So if we’re going to coke, we’re going to freebase it.
Anyway, back to the idiots drinking hand sanitizer. So, if you read the article, the author states that the main ingredient in sanitizer is ethyl alcohol (ethanol, or the fun and horrible ingredient in “booze”) and that kids are getting sick because “ethyl alcohol is toxic”. I know it’s an NPR article and all, but something about this just cracked me up further. I think it was the “Reefer Madness” sound of the whole thing. Sure, ethanol is toxic, but in a way that even a lot anti-chemical people can get behind. It’s a fun kind of toxic, like having surreal conversations with Swamp Thing. (I have no idea what I mean by that, but the image is awesome.) To say “ethyl alcohol” instead of ethanol, to not put the caveat that this is the same shit in booze…I don’t know, it just sounds like they’re saying, “the kids are drinking HORRIBLE TOXINS THAT NO ONE ELSE CONSUMES AT HAPPY HOUR. Did you know that ethyl alcohol is TOXIC? OOoooOOOOoooOOOoOoOH.” Yes, I’m reading a lot into it, but I’m on a kick about this stuff right now.
So, here’s the thing about this. I don’t think it’s the ethyl alcohol that’s making them sick. I think it’s all the other alcohols in them that are also in it. Many of them have isopropanol in them (rubbing alcohol) and various other assorted alcohols. Readers of this blog probably know this, but did you know that you can drink methanol and isopropyl alcohol and still get a buzz on? Did you know that you should stick to ethanol because metabolizing the other two is way worse news than the toxicity of ethanol? Fun Facts: Ethanol turns into vinegar in your liver. Methanol turns into formaldehyde (you’ll be blind and well preserved if you drink enough). Rubbing alcohol turns into acetone (nail polish remover). Which of these three sounds the least illness inducing?
In addition, I don’t really know what the gel part of the hand sanitizer is, but I’m sure it doesn’t help. See? I can be anti-consumption of chemicals! I don’t think you should consume things found next to the can of Comet underneath your sink (unless you keep muffins there…but that would be strange, and likely covered in cleanser), or things that have revolutionized the Port-a-Potty industry. I have standards! My favorite part of the whole article was when they said that the best way to combat the problem is to keep hand sanitizer out of the reach of your teens. Like, only you, the responsible parent, can dispense it for them when they want to kill a bunch of bacteria. Otherwise, keep it in locked cabinets or something. Really? That’s what you should do?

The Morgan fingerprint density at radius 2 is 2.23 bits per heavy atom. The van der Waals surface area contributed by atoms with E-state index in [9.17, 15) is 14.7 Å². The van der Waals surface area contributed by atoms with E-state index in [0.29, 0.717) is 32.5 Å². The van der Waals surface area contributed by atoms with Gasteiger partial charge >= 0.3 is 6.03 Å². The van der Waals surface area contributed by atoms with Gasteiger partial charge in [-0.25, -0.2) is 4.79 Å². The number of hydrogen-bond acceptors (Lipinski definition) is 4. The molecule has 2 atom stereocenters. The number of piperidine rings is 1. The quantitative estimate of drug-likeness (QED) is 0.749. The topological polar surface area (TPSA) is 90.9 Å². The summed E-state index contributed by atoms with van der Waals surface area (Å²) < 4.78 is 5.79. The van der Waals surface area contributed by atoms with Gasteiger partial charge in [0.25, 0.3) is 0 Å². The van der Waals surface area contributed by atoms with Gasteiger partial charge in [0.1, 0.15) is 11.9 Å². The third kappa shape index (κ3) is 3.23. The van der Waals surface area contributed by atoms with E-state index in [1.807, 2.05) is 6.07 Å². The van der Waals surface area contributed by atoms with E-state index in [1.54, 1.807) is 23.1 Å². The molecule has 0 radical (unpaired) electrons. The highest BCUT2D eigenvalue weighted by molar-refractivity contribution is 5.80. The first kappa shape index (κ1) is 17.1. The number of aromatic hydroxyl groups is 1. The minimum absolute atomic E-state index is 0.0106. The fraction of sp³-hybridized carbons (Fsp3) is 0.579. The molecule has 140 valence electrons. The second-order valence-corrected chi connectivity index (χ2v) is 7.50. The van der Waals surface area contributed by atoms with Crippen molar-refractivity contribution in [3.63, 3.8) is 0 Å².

Forgetting for a moment that I think you just shouldn’t have hand sanitizer around because soap and water is fine and that I think everyone is paranoid about germs. CONTROVERSIAL! You really think that the problem is that the kids have access to hand sanitizer? Or is it that they have a completely unhealthy relationship with alcohol and drugs? Don’t you know that one of the biggest things that makes the idea of getting drunk/high for teens is that it’s forbidden? Apparently, eating hand sanitizer makes them look cool to their friends. There isn’t a lot of currency higher than that in the teen world. I’m sure some parental board will crucify me for this and say that it’s different when I have kids or something, but honestly, what’s wrong with having a drink with your kids? It takes the mystery away and you can teach them how to do it responsibly. They won’t then go to college or whatever and end up in the hospital in the first week with alcohol poisoning. Also, they won’t feel the need to find bizarre and creative ways to consume alcohol.
I did a quick Google search for “drinking isopropanol” and most of what came up was teenagers asking the internet if they could drink it and not die. It makes sense…it’s cheap and unregulated…also, it’ll make you ill a lot faster and worse than a jar of Georgia Moon. Wouldn’t it be better if you had some positive influence on how your children, who clearly want to drink, experience alcohol? I would say the same for some drugs, but like I said, it’s really not worth getting arrested over. If only Ron Paul was president…I will never say that again. But you can say the same for many of the other forbidden things that kids are dumb about due to lack of guidance. Be honest with kids about things like drugs, alcohol, and sex. Is it so bad that you be completely upfront about your flaws, your struggles, your life history? I never saw parents as perfect or infallible. They told me everything, and ultimately I respect them more for that and feel like I was able to be relatively mature about things like this at a young age.